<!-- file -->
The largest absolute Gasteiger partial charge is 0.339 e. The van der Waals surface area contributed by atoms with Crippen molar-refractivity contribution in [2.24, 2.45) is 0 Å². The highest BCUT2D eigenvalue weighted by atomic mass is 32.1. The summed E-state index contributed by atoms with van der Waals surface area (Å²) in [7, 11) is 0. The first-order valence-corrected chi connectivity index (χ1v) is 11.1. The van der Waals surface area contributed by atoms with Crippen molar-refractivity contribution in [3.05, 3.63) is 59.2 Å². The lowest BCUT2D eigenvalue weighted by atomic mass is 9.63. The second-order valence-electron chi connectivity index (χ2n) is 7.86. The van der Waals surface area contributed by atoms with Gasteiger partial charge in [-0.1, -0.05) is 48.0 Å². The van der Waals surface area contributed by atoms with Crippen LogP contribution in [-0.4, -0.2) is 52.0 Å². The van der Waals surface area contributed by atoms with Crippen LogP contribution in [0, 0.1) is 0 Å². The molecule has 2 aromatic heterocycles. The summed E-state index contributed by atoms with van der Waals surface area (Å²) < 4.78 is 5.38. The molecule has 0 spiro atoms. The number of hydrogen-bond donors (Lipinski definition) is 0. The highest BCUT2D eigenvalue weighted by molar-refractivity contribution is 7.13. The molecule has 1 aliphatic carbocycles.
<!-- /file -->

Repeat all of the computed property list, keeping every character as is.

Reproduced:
The largest absolute Gasteiger partial charge is 0.339 e. The van der Waals surface area contributed by atoms with Crippen molar-refractivity contribution in [2.24, 2.45) is 0 Å². The highest BCUT2D eigenvalue weighted by atomic mass is 32.1. The summed E-state index contributed by atoms with van der Waals surface area (Å²) in [7, 11) is 0. The first-order valence-corrected chi connectivity index (χ1v) is 11.1. The van der Waals surface area contributed by atoms with Crippen molar-refractivity contribution in [3.05, 3.63) is 59.2 Å². The lowest BCUT2D eigenvalue weighted by atomic mass is 9.63. The second-order valence-electron chi connectivity index (χ2n) is 7.86. The van der Waals surface area contributed by atoms with Gasteiger partial charge in [-0.1, -0.05) is 48.0 Å². The van der Waals surface area contributed by atoms with Crippen LogP contribution in [-0.4, -0.2) is 52.0 Å². The van der Waals surface area contributed by atoms with Crippen LogP contribution in [0, 0.1) is 0 Å². The molecule has 2 aromatic heterocycles. The summed E-state index contributed by atoms with van der Waals surface area (Å²) < 4.78 is 5.38. The molecule has 0 spiro atoms. The number of hydrogen-bond donors (Lipinski definition) is 0. The highest BCUT2D eigenvalue weighted by molar-refractivity contribution is 7.13. The molecule has 1 aliphatic carbocycles.